Representing Yourself, Private Attorney & Public Defender
Interviewer: Do you think it would be wise for someone to represent themselves?
Gary Churak: No, and they’re not going to. Unless it’s the smallest level misdemeanor, most courts are not going to let an individual represent themselves because of the constitutional issues involved with that. Also, the courts don’t want to have a habeas corpus down the road for improper plea or anything. I have seen it done in small counties, where they just walk you in and take your money. I have had situations where I have gotten calls from people, especially when the economy went south and people were looking for new jobs, a guy would call me up and say “I went for get a job and they ran a criminal background check and I’ve got a marijuana conviction on my record and I have no idea how I got it.” I ask “did you ever get arrested?” The caller will say, “Well yeah, I was in college and they busted us with some marijuana and they took us in front of a judge and the judge basically fined us $200.00 each and we left.” I then say, “well, you just got convinced of marijuana possession, because basically you plead in front of that judge and paid a fine, so that’s a conviction.” The caller then inquires, “How do I get it off my record?” I say “you don’t.” I would never, never, never let anybody, or advise anybody to represent themselves on even on the smallest case.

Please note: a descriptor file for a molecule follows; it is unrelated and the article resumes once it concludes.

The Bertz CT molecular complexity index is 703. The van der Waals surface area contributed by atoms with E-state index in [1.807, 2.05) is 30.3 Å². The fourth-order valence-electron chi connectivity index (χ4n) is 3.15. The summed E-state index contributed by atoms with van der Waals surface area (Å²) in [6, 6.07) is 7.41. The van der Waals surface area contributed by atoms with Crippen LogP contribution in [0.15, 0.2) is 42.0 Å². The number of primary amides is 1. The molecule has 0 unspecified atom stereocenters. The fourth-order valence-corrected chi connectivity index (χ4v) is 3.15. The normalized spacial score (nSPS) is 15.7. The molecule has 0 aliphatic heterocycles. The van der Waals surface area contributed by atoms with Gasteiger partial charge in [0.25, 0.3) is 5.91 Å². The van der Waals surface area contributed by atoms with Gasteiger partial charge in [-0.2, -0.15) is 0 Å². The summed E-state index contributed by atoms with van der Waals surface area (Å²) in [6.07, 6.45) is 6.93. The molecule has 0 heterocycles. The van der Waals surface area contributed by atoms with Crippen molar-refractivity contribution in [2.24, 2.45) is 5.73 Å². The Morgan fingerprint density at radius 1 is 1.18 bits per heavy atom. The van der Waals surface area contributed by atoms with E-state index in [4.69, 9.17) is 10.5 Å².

Private Attorney vs. Public Defender
Interviewer: What would be the advantage of hiring a private attorney, let’s say over a public defender in a drug case?
Gary Churak: I don’t know if there is an advantage or not. It depends. In Texas, most areas do not have public defenders they have private attorneys who are court appointed and get paid a nominal fee by the county to represent these people. It’s all a matter of economics. If you are going to make $400.00 on this case, how hard are you going to work? Compare that with somebody paying you a nice hefty retainer to represent them. As a private attorney you can hire expert witnesses, and do a lot more on a hired case versus an appointed case. The bottom line, most people who get court-appointed attorneys can’t afford attorneys anyway, that is why they get a court-appointed attorney. People that can afford to hire an attorney are not entitled to a court-appointed attorney because they are not indigent.